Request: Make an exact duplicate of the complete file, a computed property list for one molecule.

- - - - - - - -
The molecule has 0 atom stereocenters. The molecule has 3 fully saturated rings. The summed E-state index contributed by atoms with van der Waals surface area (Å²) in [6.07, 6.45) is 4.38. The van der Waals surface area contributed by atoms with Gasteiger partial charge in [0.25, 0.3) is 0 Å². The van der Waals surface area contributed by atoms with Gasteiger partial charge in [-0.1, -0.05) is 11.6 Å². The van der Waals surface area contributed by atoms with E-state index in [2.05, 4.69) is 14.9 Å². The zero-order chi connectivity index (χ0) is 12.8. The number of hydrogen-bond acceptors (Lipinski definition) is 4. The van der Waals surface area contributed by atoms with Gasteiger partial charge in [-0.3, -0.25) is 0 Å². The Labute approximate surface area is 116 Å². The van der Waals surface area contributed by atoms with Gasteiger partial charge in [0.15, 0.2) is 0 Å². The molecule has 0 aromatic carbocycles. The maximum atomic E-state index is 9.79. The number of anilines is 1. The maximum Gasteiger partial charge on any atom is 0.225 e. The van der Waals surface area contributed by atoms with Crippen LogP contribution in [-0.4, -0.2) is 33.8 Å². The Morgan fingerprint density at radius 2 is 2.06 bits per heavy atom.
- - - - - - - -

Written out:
The molecule has 0 atom stereocenters. The molecule has 3 fully saturated rings. The summed E-state index contributed by atoms with van der Waals surface area (Å²) in [6.07, 6.45) is 4.38. The van der Waals surface area contributed by atoms with Gasteiger partial charge in [0.25, 0.3) is 0 Å². The van der Waals surface area contributed by atoms with Gasteiger partial charge in [-0.1, -0.05) is 11.6 Å². The van der Waals surface area contributed by atoms with E-state index in [2.05, 4.69) is 14.9 Å². The zero-order chi connectivity index (χ0) is 12.8. The number of hydrogen-bond acceptors (Lipinski definition) is 4. The van der Waals surface area contributed by atoms with Gasteiger partial charge in [-0.3, -0.25) is 0 Å². The Labute approximate surface area is 116 Å². The van der Waals surface area contributed by atoms with Gasteiger partial charge in [0.15, 0.2) is 0 Å². The molecule has 0 aromatic carbocycles. The maximum atomic E-state index is 9.79. The number of anilines is 1. The maximum Gasteiger partial charge on any atom is 0.225 e. The van der Waals surface area contributed by atoms with Crippen LogP contribution in [-0.4, -0.2) is 33.8 Å². The Morgan fingerprint density at radius 2 is 2.06 bits per heavy atom.